I have heard UI folks talk a lot about how everything has a UI. Doors have a UI, you know? If there’s a horizontal bar, it’s clear that you’re supposed to push. If there’s a vertical bar, that invites you to pull. It’s a poor UI if you walk up and the door looks like it wants you to pull, but, in fact, requires you to push. I’ve been seeing UIs everywhere since I first heard this idea.
I realized just the other day that I also look for efficient algorithms everywhere. I think I may have been doing it for years and just not realized it. Maybe other people do this, too, but I’ve never heard anyone say it out loud in quite this way. Maybe I’m insane or OCD. I’m just going to present some that catch my eye frequently (or have recently, anyway) and rant about them. How’s that for a thesis?
The Cash Register
I often buy things at stores. Most of my transactions are via credit card. Especially when I’m buying, say, lunch, the transaction is so small that the store doesn’t ask me for my signature (let alone ID). So after placing my order, the employee tells me the total and I hand over my card. They then swipe it and stand there while we both wait for the receipt to print out and the register to see that the transaction went through. Then I get handed back a receipt (maybe with an order number) and card at the same time. I have to keep the receipt out and put the card back in my wallet. I may also have to carry away a cup to be filled with soda.
Frequently as I’m handed my receipt and card at once I’m told, “ThankyouforcomingtoRestauranthaveaniceday?” in a big rush and then glared at because it takes me a second to put my card away, pick up my receipt and cup and move along. If time is such a big deal (and during a lunch rush, let us understand that it is) that you’ll glare at a paying customer over it, perhaps an ounce of algorithmic analysis should go into minimizing it, no? If, for instance, I was handed the card back immediately, then I could put it away and be done with it before I am handed a receipt and cup. Then I can immediately move and let the next customer up. This increases the number of times the employee has to reach across the register and the number of times I have to reach to meet them, but that action takes much less time than it does for me to operate my wallet or for the credit card machine to get a response from the credit card validation server. It bugs me.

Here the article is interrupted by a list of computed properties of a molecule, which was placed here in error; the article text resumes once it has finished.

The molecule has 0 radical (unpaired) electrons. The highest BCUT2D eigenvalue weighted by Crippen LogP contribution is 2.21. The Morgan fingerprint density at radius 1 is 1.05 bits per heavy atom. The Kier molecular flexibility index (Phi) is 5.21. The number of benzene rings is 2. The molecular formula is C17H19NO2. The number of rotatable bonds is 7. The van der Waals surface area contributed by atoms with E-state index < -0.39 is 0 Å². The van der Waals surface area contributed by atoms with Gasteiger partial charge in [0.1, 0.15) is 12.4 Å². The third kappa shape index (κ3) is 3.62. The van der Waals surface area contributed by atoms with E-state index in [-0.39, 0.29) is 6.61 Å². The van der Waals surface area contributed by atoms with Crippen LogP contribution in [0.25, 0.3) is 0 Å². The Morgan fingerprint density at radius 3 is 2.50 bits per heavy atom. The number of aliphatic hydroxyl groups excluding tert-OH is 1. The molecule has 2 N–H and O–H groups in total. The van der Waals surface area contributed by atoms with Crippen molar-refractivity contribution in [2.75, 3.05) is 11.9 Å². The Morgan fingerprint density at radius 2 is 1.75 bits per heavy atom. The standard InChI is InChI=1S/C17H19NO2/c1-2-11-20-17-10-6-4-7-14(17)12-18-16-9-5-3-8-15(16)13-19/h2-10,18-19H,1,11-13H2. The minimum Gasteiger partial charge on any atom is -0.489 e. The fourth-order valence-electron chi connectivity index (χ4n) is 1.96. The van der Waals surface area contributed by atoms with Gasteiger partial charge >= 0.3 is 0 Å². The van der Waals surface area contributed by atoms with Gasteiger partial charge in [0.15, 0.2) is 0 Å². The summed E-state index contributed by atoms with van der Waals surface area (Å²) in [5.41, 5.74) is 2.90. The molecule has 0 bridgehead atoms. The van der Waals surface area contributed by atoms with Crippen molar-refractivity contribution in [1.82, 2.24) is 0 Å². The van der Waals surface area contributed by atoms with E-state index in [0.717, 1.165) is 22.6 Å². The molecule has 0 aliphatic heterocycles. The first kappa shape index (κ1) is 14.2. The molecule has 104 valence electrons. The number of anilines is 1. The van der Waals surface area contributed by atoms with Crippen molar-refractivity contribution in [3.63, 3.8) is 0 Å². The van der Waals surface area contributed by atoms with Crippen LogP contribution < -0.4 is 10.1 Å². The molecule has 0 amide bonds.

Some people seem to think that there are two discreet tasks when boarding the bus: Waiting-in-line-to-pay-and-board and swiping-card-or-paying. This is sort of ridiculous to me. Clearly you can get your money or card out while you wait. In fact, unless you just managed to catch it in time, you probably saw the bus coming a block away or so, which gives you plenty of time to discover that your bus card is not in the pocket of your backpack that you thought it was and frantically search for it before (whew) finding it… all without making several other people wait.
What would be even more speedy, though, would be to be more organized on an even higher level: always keep your bus pass in the same place (infrequent riders, of course, won’t benefit from this). I generally ride by bike when I take the bus, which means I have to load the bike on the front before boarding. It’s not really possible to load it while holding a bus card, but I still manage to have it out and ready by the time I walk around to the front door and pay terminal thing. That’s because it’s always in the same spot in my wallet.
Making Titles For Wrap-Up Sections Sucks
The connection of this post to programming is perhaps tenuous, but hopefully you can see where I’m going. I wish laypeople knew just a little about thinking in this way and applied it to stuff like this. I like to think doing so has made my life easier and I feel like it’s let me be more courteous to those around me.
Also, this was intended to be my February post, but I was trying to come up with another example. In the interest of staying in the habit of posting, though, I’m just going to hit publish and call it done. Feel free to complain about that in the comments.